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Smart homes

The time is coming when items in your home will be able to alert your doctor to digestive problems....

Remember the Austin Maestro? Britain's first talking car told passengers to put on their seat belts, lock their doors and a host of other handy verbal tips.

It wasn't long before the passengers were telling the car to belt up, however, and in the intervening years we've been mercifully free of talking gizmos in and around the home.

That could change with a new washing machine introduced by Electrolux. Their Kelvinator model, which is only available at the moment in India, has an extensive vocabulary of English and Hindi phrases.

The chirpy launderer tells users to 'drop the detergent', 'close the lid' and 'relax!', accompanied by tinkling pianos or blaring trumpets. Whether it could catch on remains to be seen. But there's no doubt that we remain fascinated by the idea of 'smart homes' which attend to our every need.

Of course, our idea of what constitutes a smart home has changed a lot over the years.

"If you go back to the 1950s or 60s, it was all about automation," says Tim Venables, a smart homes researcher at the University of Sussex.

"The big thing was motorising everyday tasks, so you'd have automated curtains, lighting controls and that sort of thing. The classic example was Stirling Moss, who had a fully automatic house. You pushed a button and the dining table rose out of the floor."

But those dinky little motors packed up and the buttons jammed, and today levels of automation remain low in even the most up-to-date homes.

Which isn't to say that we've lost our way on smart homes - just that they've changed.

And as if you couldn't guess, the big thing these days is information and communication technologies - the stuff of the internet and the wired world.

"These days the typical home increasingly comes wired up with all sorts of data and phone lines, cables and networks," says Tim Venables.

"Meanwhile, our domestic appliances - from fridges to security and heating systems - have more and more memory and processing power.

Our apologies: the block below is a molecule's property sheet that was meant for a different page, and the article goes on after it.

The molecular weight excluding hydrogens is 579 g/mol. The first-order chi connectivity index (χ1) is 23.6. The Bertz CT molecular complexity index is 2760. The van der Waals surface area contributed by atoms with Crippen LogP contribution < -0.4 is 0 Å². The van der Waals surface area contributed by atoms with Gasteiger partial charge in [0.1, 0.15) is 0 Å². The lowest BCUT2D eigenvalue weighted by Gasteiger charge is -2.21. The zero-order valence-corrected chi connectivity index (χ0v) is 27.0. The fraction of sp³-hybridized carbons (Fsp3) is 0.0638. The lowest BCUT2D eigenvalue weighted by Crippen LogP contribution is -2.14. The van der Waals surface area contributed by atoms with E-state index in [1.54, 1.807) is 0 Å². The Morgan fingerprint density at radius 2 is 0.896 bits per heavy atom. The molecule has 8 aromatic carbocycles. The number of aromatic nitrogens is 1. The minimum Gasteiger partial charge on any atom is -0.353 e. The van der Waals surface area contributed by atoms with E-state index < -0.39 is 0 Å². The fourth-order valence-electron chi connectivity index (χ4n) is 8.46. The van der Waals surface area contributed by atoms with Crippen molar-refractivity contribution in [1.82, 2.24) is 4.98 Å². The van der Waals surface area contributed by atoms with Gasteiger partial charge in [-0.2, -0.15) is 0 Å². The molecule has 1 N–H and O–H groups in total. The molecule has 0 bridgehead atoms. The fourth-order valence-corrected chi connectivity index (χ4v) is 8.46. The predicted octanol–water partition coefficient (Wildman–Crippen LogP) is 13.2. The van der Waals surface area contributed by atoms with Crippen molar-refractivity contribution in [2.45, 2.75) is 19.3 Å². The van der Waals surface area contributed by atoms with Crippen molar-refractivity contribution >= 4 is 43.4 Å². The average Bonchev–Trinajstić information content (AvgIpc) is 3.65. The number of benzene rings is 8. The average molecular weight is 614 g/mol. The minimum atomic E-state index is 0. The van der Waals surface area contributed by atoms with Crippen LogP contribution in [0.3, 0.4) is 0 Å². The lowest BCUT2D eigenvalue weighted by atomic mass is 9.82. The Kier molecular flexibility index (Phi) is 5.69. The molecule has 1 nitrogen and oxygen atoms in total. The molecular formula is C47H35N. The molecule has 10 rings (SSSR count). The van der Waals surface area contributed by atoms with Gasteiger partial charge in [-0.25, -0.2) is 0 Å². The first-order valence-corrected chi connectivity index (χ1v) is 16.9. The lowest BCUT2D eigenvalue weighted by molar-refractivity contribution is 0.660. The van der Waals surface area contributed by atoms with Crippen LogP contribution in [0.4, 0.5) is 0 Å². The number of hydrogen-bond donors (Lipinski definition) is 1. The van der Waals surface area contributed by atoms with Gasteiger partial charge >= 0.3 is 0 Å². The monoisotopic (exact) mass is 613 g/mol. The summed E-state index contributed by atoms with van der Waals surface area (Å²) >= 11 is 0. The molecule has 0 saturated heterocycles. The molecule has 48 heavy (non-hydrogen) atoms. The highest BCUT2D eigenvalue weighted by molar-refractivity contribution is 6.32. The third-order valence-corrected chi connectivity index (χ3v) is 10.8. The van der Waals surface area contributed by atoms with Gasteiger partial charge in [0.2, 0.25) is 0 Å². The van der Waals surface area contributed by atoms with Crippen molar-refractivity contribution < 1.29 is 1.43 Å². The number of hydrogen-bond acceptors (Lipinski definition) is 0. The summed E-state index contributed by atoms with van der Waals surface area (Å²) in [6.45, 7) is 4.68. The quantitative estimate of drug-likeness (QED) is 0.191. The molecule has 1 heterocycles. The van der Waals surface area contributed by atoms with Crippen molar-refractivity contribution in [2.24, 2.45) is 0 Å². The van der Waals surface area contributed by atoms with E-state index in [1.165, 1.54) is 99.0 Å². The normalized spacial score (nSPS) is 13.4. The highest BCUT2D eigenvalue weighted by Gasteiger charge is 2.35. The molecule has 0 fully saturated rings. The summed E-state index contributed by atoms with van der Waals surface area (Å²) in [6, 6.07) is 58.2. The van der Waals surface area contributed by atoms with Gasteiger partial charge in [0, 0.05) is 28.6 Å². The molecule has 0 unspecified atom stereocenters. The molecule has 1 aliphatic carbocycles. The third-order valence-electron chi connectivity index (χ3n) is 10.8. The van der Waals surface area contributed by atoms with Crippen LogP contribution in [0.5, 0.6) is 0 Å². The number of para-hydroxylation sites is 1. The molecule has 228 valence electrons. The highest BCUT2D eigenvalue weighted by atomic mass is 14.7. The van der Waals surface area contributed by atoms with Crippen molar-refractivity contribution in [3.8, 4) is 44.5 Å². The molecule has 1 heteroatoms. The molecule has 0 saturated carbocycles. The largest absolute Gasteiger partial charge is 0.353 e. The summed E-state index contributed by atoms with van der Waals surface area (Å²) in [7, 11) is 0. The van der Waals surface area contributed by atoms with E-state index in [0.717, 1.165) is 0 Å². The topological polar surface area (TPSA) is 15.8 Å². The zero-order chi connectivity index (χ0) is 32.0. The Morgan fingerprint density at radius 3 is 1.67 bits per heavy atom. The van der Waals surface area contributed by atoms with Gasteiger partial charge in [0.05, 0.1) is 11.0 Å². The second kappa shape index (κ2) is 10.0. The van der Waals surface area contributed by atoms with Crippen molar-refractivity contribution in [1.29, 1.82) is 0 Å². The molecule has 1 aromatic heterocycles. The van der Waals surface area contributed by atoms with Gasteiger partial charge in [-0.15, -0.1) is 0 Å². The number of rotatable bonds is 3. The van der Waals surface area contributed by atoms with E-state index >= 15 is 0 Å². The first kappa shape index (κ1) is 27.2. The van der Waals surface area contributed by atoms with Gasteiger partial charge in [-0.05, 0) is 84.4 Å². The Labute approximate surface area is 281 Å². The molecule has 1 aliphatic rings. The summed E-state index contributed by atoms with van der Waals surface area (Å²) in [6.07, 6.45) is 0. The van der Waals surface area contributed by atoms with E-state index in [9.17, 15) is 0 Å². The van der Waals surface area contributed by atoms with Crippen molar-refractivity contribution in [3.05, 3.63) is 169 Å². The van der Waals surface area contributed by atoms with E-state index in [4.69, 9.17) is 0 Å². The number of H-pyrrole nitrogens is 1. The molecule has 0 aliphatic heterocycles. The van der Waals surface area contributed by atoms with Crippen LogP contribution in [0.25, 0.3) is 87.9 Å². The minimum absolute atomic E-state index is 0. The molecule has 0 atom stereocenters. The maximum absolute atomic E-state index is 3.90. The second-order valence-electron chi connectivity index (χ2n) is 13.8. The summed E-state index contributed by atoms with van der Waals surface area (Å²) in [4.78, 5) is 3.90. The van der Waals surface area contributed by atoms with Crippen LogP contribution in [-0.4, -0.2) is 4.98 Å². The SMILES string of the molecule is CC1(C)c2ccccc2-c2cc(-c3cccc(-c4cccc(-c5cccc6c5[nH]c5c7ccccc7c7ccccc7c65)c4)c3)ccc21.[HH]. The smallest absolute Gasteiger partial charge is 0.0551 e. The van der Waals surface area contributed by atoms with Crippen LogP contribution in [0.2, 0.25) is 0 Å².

"So the trend these days is towards using the networks to get appliances talking to each other in the home, and communicating with the rest of the world if need be."

How would it work? There are already plenty of examples being trialled by researchers and hi-tech firms around the world.

As an example, your central heating system might communicate with your personal organiser to find out what time you're home that evening. And if you were likely to be late, the personal organiser might tell the video recorder to tape your favourite programme.

"Another big application is likely to be in energy management," says Venables. "Central heating systems are becoming much more intelligent and can respond much more effectively to changes in the weather. They can also self-monitor, and let engineers know when a new part, or a tune-up, is needed."

The developments might not have quite the eye-popping appeal of, say, a robotic table or a talking washing machine, but their impact is likely to be far greater.

In fact, companies such as Orange, which is currently trialling a smart home, and Philips, which has just begun live tests of its HomeLab smart home, say that the market for intelligent home products is likely to outstrip the home PC market within four or five years.

"One in five homes will have this sort of technology by then," an Orange spokesman said.

And what might we see in our intelligent home by then? Here are some of the products currently under consideration.

Front door

Biometric technologies suggest the advent of iris recognition technologies may not be far off. The front door would take a look at your eye and if it recognises you, let you in.

Kitchen

The fridge may well emerge as the brains behind the family home. Connected up to supermarkets and internet recipe banks, it could monitor the condition and stock of food, ordering new supplies when necessary and suggesting recipes based on what's available. Cookers that 'sniff' what you're making and learn the types of food you like have also been mooted.

Bathroom

Those of a sensitive disposition should look away now. Japanese electronics giant Matsushita is developing a smart loo which could analyse what you leave behind and alert the doctor - or your dietician! - if anything's amiss. Philips' HomeLab smart home also features a bathroom mirror which can tell you if you're ill!

Living room


We already have all manner of multimedia and home entertainment gizmos. Watch out for smarter technologies which learn your preferences and suggest the evening's entertainment, delivered via giant plasma screens. Philips smart home features a chair which responds to voice commands to control the home entertainment system, and lights which can also be dimmed by voice.

Around the house

Smart security systems are being trialled, which could alert security services if anybody arrives at an unusual time. Connectivity means you could also control the security system from work, allowing you to let the plumber in when he finally turns up. Meters will be read remotely, ending the days of the meter man's visit. Energy management systems will cut fuel bills. Robo cleaners which tend to the hoovering all by themselves are already available.

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